Industrial hemp production has created some unique and novel challenges for attorneys, growers, and processors. This relatively new crop, facing both logistical and legal challenges, has created problems and opportunities for all involved in the emerging industry. Contracts are one area that has been especially problematic in the past. Industrial hemp is a regulated crop and therefore must be treated differently from other specialty or row crops that are more commonplace.
Hemp, also known as Cannabis sativa L., is mainly cultivated for its fibers, seeds and oils. Although easily confused with marijuana, the plants are of the same species, but of different varieties. According to federal law, the only distinction between the two plant varieties is in their THC concentrations. 7 U.S.C.A. § 1639o(1) specifically defines industrial hemp as only containing a THC concentration of 0.3 percent on a dry weight basis. While production has been non-existent for decades in the United States, in 2014, the federal government began easing hemp laws and regulations, which eventually led to the legalization of hemp and later its exclusion from the definition of “marihuana” under the Controlled Substances Act. While not every state has enacted laws pertaining to hemp, 49 states and numerous tribes have taken actions to regulate their hemp industries. However, this crop faces numerous potential issues such as crop insurance, the legality of CBD as a food additive or dietary supplement, the use of pesticides, and contracts.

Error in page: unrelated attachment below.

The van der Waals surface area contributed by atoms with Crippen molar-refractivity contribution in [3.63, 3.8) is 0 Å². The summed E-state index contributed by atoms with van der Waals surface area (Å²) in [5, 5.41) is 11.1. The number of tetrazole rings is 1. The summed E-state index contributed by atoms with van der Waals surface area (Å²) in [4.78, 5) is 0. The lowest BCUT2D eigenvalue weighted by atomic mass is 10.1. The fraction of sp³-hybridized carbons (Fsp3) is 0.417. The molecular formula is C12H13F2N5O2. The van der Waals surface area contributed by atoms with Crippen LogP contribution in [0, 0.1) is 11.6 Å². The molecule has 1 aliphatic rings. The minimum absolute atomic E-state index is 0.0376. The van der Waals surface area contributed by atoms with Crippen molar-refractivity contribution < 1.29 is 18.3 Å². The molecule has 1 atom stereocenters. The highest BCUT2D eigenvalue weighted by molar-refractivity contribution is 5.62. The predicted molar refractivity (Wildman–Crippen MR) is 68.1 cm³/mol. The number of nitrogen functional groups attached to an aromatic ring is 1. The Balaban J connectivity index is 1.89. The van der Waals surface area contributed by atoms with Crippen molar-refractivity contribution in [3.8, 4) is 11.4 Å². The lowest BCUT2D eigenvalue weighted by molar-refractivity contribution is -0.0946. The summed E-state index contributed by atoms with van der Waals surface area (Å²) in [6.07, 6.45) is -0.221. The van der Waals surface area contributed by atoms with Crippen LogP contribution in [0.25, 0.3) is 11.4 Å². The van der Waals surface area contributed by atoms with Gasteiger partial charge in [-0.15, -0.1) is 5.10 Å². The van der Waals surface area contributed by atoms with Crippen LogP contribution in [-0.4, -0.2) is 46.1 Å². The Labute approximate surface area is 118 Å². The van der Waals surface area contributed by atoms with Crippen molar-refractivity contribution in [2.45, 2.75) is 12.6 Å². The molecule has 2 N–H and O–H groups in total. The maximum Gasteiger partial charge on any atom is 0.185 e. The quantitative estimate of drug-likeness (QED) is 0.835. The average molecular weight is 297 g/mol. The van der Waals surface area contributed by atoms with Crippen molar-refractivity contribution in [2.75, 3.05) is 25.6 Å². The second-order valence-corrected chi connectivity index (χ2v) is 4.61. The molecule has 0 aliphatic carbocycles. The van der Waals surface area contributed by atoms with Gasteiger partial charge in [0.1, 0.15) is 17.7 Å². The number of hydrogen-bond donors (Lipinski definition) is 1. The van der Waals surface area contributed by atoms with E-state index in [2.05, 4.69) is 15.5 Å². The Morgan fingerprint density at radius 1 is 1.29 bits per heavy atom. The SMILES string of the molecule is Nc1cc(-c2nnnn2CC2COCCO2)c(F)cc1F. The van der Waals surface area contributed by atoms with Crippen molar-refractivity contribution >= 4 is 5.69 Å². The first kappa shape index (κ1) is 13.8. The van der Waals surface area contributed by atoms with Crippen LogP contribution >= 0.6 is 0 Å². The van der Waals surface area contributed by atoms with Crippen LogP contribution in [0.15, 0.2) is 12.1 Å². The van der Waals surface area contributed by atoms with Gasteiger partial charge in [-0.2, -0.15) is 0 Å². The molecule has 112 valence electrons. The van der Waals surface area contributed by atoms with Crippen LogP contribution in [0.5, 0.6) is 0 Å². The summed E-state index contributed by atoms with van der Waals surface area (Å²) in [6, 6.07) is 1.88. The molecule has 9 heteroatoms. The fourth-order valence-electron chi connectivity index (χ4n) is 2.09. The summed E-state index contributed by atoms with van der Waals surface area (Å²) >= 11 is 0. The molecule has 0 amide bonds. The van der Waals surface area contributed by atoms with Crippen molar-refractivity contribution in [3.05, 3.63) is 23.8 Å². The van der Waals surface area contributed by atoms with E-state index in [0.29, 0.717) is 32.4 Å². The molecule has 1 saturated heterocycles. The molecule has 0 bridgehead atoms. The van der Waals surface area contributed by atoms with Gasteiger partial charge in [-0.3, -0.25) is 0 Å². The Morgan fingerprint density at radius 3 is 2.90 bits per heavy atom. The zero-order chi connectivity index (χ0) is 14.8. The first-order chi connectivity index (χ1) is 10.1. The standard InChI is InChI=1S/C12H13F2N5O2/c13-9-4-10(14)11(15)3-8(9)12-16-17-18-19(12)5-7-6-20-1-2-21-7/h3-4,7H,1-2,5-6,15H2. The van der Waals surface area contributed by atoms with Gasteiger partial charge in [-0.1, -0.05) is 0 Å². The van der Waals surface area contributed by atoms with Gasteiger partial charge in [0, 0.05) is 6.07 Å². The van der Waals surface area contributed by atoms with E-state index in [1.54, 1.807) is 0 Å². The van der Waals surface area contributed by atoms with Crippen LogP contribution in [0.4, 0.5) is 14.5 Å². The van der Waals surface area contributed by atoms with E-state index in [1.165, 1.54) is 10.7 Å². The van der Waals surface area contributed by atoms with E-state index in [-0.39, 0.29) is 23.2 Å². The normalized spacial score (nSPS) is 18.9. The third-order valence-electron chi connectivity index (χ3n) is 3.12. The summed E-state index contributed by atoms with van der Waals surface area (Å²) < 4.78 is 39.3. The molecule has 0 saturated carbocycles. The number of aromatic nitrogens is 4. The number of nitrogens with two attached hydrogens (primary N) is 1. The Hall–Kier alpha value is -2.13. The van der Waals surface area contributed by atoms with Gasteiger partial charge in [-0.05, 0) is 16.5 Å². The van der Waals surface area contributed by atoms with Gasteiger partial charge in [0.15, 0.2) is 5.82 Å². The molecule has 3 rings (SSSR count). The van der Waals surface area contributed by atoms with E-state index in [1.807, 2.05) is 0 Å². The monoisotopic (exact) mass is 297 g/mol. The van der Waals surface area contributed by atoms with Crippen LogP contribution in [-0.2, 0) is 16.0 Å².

Current Contracts and Factors to Consider
Unique challenges to the industrial hemp industry has made it difficult to find good sample contracts. A good contract will take into account the nature of the parties and their expectations as to what the basis of a contract will be. Because hemp production is relatively new to today’s growers and attorneys, the contracts that we have seen in use largely resemble contracts for traditional specialty crops and oilseed crops. While there is some overlap between the crops, the differences in licensing, common clauses found in hemp contracts, the differences with the hemp plant itself, and the high costs of planting and harvesting a hemp crop necessitates a more thorough contract
Because hemp is a regulated crop, both the grower and the processor must be licensed under a state, tribal or USDA program before they can grow or handle the unprocessed hemp material. This can create a significant amount of paperwork and start an expensive process, which should be laid out in the contract. For example in Rhode Island, hemp growers must pay a licensing fee of $2,500 that lasts for two years. Typical row and specialty crops contracts do not take into account issues such as who pays for licensing because licensing largely does not exist with traditional crops.